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Home > Display > Gallery of Chinese Ancient Sculpture
Gallery of Chinese Ancient Sculpture
Using gold, red and black as three basic colors, the gallery is full of a warm and serious atmosphere. Within a space of 640 square meters, more than 120 specimens are put either in shrine-like showcases separated by lotus-petal shaped partitions or on open freestanding pedestals. This special design and arrangement will give audience a true feeling of walking in grottos or temples. The exhibits, dating between the Warring States period and the Ming dynasty, reveal artistic styles of Chinese sculpture in different periods. The most attractive sculptures are Buddha statues with different styles, such as simple and delicate Buddha statues of the Northern Wei, elegant and vivid Buddha statues of the Northern Qi and the Sui dynasties, gorgeously shaped and full-bodied Buddha statues of the Tang dynasty, and novel and secular Bodhisattva of the Song dynasty. Audience could watch a process how Buddhism, a foreign culture, was merging into Chinese traditional culture.

Sculptures during the periods of the Warring States and the Qin and Han dynasties
Sculptures were popular during the Shang and Zhou dynasties and matured during the Qin and Han dynasties. The representatives of this period were terracotta army near the mausoleum of the First Emperor of the Qin and stone sculptures and wooden and earthen figurine from royal and elite tombs during the Han. Generally, pottery figurines of the Western Han showed simple technology and unadorned beauty. Those of the Eastern Han period exhibited more realistic in style and more vivid in facial expression and gesture.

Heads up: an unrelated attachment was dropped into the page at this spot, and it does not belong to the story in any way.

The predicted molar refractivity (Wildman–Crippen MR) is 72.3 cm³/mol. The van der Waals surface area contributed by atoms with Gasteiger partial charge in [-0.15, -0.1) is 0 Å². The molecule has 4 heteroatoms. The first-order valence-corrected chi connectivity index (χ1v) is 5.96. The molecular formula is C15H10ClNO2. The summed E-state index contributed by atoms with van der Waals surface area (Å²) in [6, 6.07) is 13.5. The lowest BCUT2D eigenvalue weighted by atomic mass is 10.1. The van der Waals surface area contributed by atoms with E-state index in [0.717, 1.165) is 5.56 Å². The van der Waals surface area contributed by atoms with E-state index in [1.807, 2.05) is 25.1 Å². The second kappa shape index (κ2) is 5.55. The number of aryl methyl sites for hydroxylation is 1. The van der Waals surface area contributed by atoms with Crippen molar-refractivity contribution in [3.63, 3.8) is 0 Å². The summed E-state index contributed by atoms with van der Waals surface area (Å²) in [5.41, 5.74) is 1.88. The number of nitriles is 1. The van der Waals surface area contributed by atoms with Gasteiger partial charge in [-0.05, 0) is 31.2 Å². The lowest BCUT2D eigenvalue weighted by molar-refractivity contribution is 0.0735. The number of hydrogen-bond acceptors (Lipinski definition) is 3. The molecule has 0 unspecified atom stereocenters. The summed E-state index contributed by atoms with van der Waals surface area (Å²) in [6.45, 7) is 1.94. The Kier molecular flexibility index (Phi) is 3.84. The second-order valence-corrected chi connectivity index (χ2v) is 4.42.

Sculptures during the periods of the Wei and Jin, the Northern and Southern, and the Sui dynasties
Buddhism spread to China from India and Central Asia during the Han. In the early Northern Wei period, Buddhist sculptures showed significant influence from Gandhara (northwest Pakistan and Afghanistan). Statues gave an appearance of westerners. Then, elegantly flowing robes and girdles appeared. Buddhist statues of the Western Wei exhibited strong bodies, round faces and full and intricately pleated robes. In the Northern Qi dynasty, statues became slim and graceful, with delicate garments and sharp linear details. Thoughtful facial expression was a typical style during the Northern Qi, which persisted into the Sui dynasty.
Sculpture during the period of the Tang and the Five dynasties
The Tang dynasty was one of the most brilliant epochs in Chinese ancient civilization. Sculptures of this period emphasized realism. Thus, various human figurines showed well- proportioned build and accurate appearance. Buddhist sculptures were given more perfect images in order to express the spirit of rescuing all living creatures.
Sculpture during the Song, Yuan and Ming dynasties
Buddhist sculptures during the Song period emphasized beautiful build of human body. The development of sculptures during the Southern Song period was slow. Sculptures of the Yuan and Ming dynasties became formalized and routine, lacking creative works.
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